Tag Archives: Domnhall Gleeson

The Revenant (2015)

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I wasn’t as big of a fan of Birdman, last year’s Best Picture Oscar winner, as most other people, as sublime an example of filmmaking as it is. Nor was I rooting for its director, Alejandro G Iñárritu, to win Best Director, not because he wasn’t deserving, but because I was rooting for Boyhood‘s Richard Linklater. This year, however, with just a couple of weeks before the Oscars, I’m seriously leaning towards rooting for both the director and his movie, The Revenant, without a doubt one of the most remarkably executed, jaw-droppingly beautiful and suffocatingly intense films of the year.

The film is loosely based on the story of 1820s frontiersman Hugh Glass (Leonardo DiCaprio), who was among a group of military hunters attacked by Native Americans in the wilderness. There is another major event that happens after this which I’m not going to share for the sake of those who haven’t seen the trailer. Yes, it’s in the trailer, but I was one of those people who saw the trailer after the movie and thought it gave away too much, spoiling a lot of big plot points.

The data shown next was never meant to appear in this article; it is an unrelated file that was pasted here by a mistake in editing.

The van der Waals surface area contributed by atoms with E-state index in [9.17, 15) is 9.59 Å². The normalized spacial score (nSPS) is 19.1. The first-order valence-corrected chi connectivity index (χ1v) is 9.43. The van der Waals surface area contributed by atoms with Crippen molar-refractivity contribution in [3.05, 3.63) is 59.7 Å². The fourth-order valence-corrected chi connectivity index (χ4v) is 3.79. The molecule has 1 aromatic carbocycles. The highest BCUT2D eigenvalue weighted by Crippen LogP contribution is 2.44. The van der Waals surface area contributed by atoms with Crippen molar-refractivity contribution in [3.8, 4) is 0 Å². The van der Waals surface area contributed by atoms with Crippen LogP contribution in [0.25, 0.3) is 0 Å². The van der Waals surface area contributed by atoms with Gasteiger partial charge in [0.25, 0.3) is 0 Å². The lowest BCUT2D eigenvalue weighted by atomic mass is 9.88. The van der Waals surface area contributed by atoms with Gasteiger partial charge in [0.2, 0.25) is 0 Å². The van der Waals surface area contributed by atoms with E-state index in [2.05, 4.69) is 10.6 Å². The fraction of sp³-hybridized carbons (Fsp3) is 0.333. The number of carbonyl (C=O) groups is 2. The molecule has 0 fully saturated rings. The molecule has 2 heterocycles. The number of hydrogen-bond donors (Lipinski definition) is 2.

Anyway, The Revenant is as harrowing of a movie experience as you can imagine. Centred around themes of survival, revenge and redemption, the film is highlighted by its brutal, visceral violence, juxtaposed against the harsh and unforgiving, but undeniably majestic beauty of the Lousiana Purchase landscape.

I was blown away. Part of it is Iñárritu’s spectacular visual style, filled with long takes and sweeping, constantly moving shots. The scenes are so fluid, so perfectly choreographed, the camera angles so unique — it’s the type of thing I thought was only possible in animation or video games, never in live-action feature films. I’m sure there are plenty of special effects, but it’s all done so seamlessly that the visual experience comes across as terrifyingly real. With the possible exception of his friend and fellow Mexican director Alfonso Cuaron, I don’t think anyone else could have done it with as much flair as Iñárritu.

Despite a 156-minute running time, which may be too long for some, there is never a dull moment. The film is always moving along, the story always progressing. As a fetishist for watching personal hardships in the wild (one of my favourite movies is Into the Wild, and I also really liked Reese Witherspoon’s Wild from a year ago), I loved the torturous solitary survival scenes. I don’t exactly know why — maybe it’s the man vs wild dynamic or the exhilaration from seeing the ultimate will to survive, or perhaps I just have problems.